NATTERERS: Head in Threatening Attitude: LP/CD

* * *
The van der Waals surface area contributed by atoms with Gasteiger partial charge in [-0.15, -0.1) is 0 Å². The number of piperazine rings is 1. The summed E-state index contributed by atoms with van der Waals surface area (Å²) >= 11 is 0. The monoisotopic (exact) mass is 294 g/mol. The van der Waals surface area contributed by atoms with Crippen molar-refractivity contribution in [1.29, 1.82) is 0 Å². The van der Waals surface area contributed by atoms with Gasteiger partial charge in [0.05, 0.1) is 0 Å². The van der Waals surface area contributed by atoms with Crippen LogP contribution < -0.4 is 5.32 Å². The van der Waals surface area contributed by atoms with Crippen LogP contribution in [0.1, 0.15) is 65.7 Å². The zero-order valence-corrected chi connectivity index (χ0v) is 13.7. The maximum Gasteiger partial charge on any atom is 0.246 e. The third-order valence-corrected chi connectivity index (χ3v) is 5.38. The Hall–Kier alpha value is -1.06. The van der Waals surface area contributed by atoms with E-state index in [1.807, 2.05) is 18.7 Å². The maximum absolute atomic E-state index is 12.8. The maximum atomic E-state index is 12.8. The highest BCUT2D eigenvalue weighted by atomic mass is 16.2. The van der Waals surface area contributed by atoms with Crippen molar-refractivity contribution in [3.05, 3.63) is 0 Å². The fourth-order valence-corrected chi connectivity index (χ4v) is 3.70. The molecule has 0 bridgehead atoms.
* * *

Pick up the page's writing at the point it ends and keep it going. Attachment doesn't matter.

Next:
I am a big fan of this band and own more Natterers shirts than I care to admit. From the first time I heard the band’s primarily California-influenced punk rock tunes a few years ago, I have closely monitored its growth across a number of singles. This is a group that has continually built on its strengths to this point, where Head in Threatening Attitude is a quality representation of the collective abilities of all involved. That means surf-tinged punk rock in which hints of Dead Kennedys, T.S.O.L., and Agent Orange can be heard, yet never too much that one could accuse Natterers of being derivative. Emma angrily screams and shouts her way through fourteen tracks, however, when she almost casually proclaims that “dead men don’t catcall,” on the song of that title, there is a truly sinister feel to her words. Alongside this, Tom’s guitar adds an East Bay Ray quality that chops and changes pace with ease, the best example being on “Not Long Left Now,” my favorite track on the album. The vocals and guitar have always been the strongest elements of the band for me, but they are now well matched by a new rhythm section consisting of Rob, a bassist renowned for doing time in H.D.Q., and Dave, a drummer who also beats the skins for Voorhees and The Young Conservatives. These additions have really had a big impact with the band sounding much more complete than before, resulting in a bit more musical power. My initial encounter with Natterers also reminded me of Night Birds quite a bit and the album is brought to a conclusion with a surf-punk instrumental, which is very much in line with the New Jersey outfit. A new shirt? Go on then, just make it a Natterers one. –Rich Cocksedge (Boss Tuneage, [email protected], bosstuneage.bigcartel.com)